In 1783 America fully gained their independence from England. With America becoming a free nation, they had to address new issues that came their way from 1787-1816. Some issues were harder to face than others, but in all America successfully addressed main problems. From 1787-1816 the United States successfully addressed the Democratic Republican and Federalist political parties, and through treaties and purchases, foreign relations.
In 1798 the United States was involved in an undeclared war with France. “The United States again stood on the brink of war with a major European power, only this time instead of Great Britain the hostile nation was France.”(Hay 141) Later on the Federalist Party passed a series of four laws which were called the Alien and Sedition Acts and the Federalists saw foreigners as a deep threat to American security. There were a series of four acts that were adopted to alienate aliens. The first of these acts was the Naturalization Act which was passed by Congress on June 18. This act required that aliens be residents for 14 years instead of 5 years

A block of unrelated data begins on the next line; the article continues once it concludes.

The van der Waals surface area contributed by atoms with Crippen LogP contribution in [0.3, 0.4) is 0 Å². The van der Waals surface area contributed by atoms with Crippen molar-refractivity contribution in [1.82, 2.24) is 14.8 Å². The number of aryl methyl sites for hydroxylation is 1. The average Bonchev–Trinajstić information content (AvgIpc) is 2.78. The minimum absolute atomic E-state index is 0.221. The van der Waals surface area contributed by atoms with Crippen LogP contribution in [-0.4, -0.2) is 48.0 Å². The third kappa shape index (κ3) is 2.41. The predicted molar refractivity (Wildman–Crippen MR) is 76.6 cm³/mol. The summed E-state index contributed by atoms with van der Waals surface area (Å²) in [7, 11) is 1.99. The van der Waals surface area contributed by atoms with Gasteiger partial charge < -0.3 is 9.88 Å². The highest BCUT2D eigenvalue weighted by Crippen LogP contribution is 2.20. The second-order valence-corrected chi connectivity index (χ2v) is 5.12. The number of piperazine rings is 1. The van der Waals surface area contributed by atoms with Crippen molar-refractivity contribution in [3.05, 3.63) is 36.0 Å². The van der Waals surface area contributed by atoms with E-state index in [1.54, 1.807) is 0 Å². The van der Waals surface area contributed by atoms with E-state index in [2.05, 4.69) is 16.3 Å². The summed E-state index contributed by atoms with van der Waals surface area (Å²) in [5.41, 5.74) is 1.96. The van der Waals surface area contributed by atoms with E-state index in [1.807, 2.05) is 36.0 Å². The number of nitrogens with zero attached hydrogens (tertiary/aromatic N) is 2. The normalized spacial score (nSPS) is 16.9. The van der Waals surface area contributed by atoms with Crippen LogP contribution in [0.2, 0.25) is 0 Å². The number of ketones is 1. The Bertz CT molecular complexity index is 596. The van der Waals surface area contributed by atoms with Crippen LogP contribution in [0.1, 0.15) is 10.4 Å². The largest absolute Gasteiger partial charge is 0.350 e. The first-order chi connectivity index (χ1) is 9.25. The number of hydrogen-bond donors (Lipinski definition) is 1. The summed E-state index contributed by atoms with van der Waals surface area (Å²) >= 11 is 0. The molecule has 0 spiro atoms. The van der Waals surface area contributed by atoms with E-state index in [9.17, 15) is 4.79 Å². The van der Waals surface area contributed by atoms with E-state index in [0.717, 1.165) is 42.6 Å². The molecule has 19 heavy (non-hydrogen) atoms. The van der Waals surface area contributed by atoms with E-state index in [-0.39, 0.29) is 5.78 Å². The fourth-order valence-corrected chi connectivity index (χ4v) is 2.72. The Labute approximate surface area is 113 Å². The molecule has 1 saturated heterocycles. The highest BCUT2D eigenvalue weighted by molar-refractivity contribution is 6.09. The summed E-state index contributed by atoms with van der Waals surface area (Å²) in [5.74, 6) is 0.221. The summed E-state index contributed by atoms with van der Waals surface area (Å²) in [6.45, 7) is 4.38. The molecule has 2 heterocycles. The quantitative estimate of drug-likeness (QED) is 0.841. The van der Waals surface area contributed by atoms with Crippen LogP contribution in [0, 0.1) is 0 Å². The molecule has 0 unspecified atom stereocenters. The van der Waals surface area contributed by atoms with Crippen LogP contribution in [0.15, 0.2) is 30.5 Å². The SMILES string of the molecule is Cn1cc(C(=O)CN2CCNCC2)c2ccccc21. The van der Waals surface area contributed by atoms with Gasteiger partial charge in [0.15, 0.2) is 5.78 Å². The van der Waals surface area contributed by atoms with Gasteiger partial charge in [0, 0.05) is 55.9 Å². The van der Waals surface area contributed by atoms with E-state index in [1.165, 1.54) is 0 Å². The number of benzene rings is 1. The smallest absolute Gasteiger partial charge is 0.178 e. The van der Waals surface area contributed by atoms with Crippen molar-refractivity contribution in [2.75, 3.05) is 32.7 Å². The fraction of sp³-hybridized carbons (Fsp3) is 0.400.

In 1789 George Washington was elected as the First President of the United States of America under the Constitution. In the following years after George Washington's administration was John Adams and succeeding him was the Third President of the United States Thomas Jefferson. George Washington and Thomas Jefferson's' administrations contributed to establishing a stable government after the adoption of the Constitution. They strengthened the national government by passing important legislature, peaceful international affairs and economic plans.
The major presidential candidate in the election of 1800, were John Adams, running for his second term in office, against his old friend, the democratic-republicans